A Guide to Summer Food
When out and about in the past few weeks, you may have found yourself squinting whenever you look skyward. Gone are the grey skies sponsored by Dulux's 'Shades of Misery' collection, and in their place someone seems to have left an oversized novelty light-bulb which radiates both light and heat. That, dear reader, is the sun. Stop looking straight at it, you'll just hurt yourself. Instead, enjoy its rays through these various food-based endeavours.
It's summer, so why cook inside safe from the elements with easily-controlled kitchen equipment and access to soap and water, when you could sit in the cold trying to cook sausages over a foil tray filled with bits of charcoal? Barbecuing the crap out of suspicious meat is as much part of summer as pretending to be interested in sport, or wearing a wide-brimmed hat. There are right and wrong ways to do it, though.
The wrong way is to panic and head for the nearest park. Edinburgh and Glasgow's parks are packed with obstacles to a perfect barbecue, such as alcoholics, insane dogs and Ultimate Frisbee teams. Much better to make a day of it and head either to the beach (Edinburgh) or a bigger, better park (Glasgow). Park-wise, our Weegie readers could do worse than Mugdock Country Park or Finlaystone Estate. Neither is much more than half an hour from the city, both can offer barbecue pits and other useful facilites, but Finlaystone's tolerance of boozing swings it for us.
East Coast people are spoiled for choice when looking for a site to burn the crap out of their food, but North Berwick gets our vote for two reasons. You can get everything you need once you get there, saving you from smelling like raw meat on the train, and there's more good ice cream on offer than you'll know what to do with. Seriously, Greco's. Irn Bru ice cream, it's just... you gotta try it. Plus, when your barbecue is done at the beach you can simply upend it in the sand and tidy up. Do that in the park and prepare for the indignity of a manslaughter trial.
Yes, drinking in the outdoors doesn't exactly scream out elegance and dignity, and there will be many people this summer who take the slightest break in the clouds as an excuse to wander around with their tops off swigging cider from plastic bottles and being belligerent towards passing children and animals. The Skinny does not advocate such crass behaviour, but has some suggestions to gentrify and generally improve the whole activity, giving your horrendous dehydration-powered hangover a vague semblance of acceptability.
The trick is to get yourself down to a beer garden. Glaswegians in particular, take heed, because you lot aren't even supposed to be drinking outside in the first place. The Big Blue (Great Western Rd) offers a hobo's-eye-view over the Kelvin, and the Big Slope (Kelvingrove St) has plenty of shade and lovely flowers to look at. Your best bet, however, is WEST (Templeton Buildings). WEST (their capitals, not ours) brew their own beer and serve it up just off Glasgow Green in a bar that bursts out onto the grass outside, with plenty of room to fit everyone back in when it inevitably starts chucking it down.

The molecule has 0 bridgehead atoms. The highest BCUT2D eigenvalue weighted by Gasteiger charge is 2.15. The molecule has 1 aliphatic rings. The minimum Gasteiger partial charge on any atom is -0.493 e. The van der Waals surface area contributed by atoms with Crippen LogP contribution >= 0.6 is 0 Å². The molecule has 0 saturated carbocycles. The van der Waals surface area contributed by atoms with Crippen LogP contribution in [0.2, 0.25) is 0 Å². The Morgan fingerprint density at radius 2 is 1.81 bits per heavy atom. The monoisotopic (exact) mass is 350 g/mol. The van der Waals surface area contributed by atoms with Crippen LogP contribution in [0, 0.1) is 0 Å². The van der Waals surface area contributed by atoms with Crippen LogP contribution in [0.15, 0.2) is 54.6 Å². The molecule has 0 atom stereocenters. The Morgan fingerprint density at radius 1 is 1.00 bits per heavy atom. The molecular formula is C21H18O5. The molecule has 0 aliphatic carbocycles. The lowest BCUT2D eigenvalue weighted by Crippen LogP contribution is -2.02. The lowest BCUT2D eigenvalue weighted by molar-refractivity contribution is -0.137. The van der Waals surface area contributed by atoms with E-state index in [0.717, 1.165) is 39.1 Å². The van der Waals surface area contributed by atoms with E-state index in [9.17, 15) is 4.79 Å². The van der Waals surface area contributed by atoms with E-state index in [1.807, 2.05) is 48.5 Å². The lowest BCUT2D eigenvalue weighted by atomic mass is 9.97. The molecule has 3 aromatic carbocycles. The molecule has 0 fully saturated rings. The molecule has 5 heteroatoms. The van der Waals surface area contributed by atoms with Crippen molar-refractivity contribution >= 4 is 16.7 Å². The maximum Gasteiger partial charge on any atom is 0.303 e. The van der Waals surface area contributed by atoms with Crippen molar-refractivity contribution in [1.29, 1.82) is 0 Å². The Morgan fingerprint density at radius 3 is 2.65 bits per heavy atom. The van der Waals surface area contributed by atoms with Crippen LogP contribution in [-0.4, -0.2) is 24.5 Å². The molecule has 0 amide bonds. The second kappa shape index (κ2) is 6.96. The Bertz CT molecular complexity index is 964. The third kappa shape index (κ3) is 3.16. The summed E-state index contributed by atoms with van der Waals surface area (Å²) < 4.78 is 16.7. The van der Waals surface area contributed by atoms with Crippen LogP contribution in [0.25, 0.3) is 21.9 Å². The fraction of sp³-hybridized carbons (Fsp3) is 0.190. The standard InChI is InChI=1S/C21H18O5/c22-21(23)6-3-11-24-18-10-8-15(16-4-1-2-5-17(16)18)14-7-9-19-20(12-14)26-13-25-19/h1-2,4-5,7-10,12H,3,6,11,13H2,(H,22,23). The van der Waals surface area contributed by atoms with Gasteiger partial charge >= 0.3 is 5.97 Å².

As for the Edinburgh folk, it is true that you could wedge yourselves in to the remaining postage stamp of Meadows grass unsullied by crazy crusties with their fighting dogs or the sprawled idiots who insist on modelling their seating arrangements on a game of 'duck duck goose,' but we've just had this discussion. You can do better, and you'd hardly have to turn around. The Auld Toll (Home St) lies just beyond the Meadows, and has the same quaint charm but with a much more controlled clientèle, a wider selection of beer and much comfier seating, on account of actually having seats.
You could head just up the road to the Links Bar (Alvanley Ter), with its terrace out in front that makes finding even the meekest and most uncooperative of friends a dawdle. Or you could do the opposite, and hide in the Beehive's beer garden (Grassmarket). It's a feat of engineering, with multiple floors, hidden tables, and more steps than most blocks of flats. Grab a pint and a hiding place, and wait for the heat-induced red mist to descend on your friends and loved ones.
MAKING ILL-ADVISED PURCHASES
If sunstroke and food-induced diarrhoea haven't sold you on this summer business, then how about a nice gadget to play with? Winter has sledges, spring has shotguns and Barbour jackets, and summer has solar-powered backpacks and USB fridges.
Picture this: you're out in the park against our advice, and your illicit bottle of wine begins to get uncomfortably warm. What to do? In the past the only option would be to get over yourself and enjoy the sun, but now there are a whole host of products that solve this clearly-pressing problem.
Get your CrossKase backpack (for a mere £140!), with its solar panels and multiple USB adaptors, ally it with a USB-powered fridge, and your problem's solved. Admittedly, you've just created several new problems, but hey! Cold wine!
And while we're solving non-existent problems, what about a barbecue that you can take indoors? Yes, we have heard of an oven. Anyway, the Rondue (just £79!) can solve all your nagging worries around setting your friends alight, allowing you to cook indoors and outdoors in style on a device that looks like a cross between a gallstone and the disembodied head of one of the Smash robots.
Yes, summer is here. A season when companies can confidently pitch a product for cooking indoors in the way you would cook outdoors, if you weren't indoors. This 'summer' is a strange and confusing time, but don't worry. It never lasts much longer than a couple of weeks.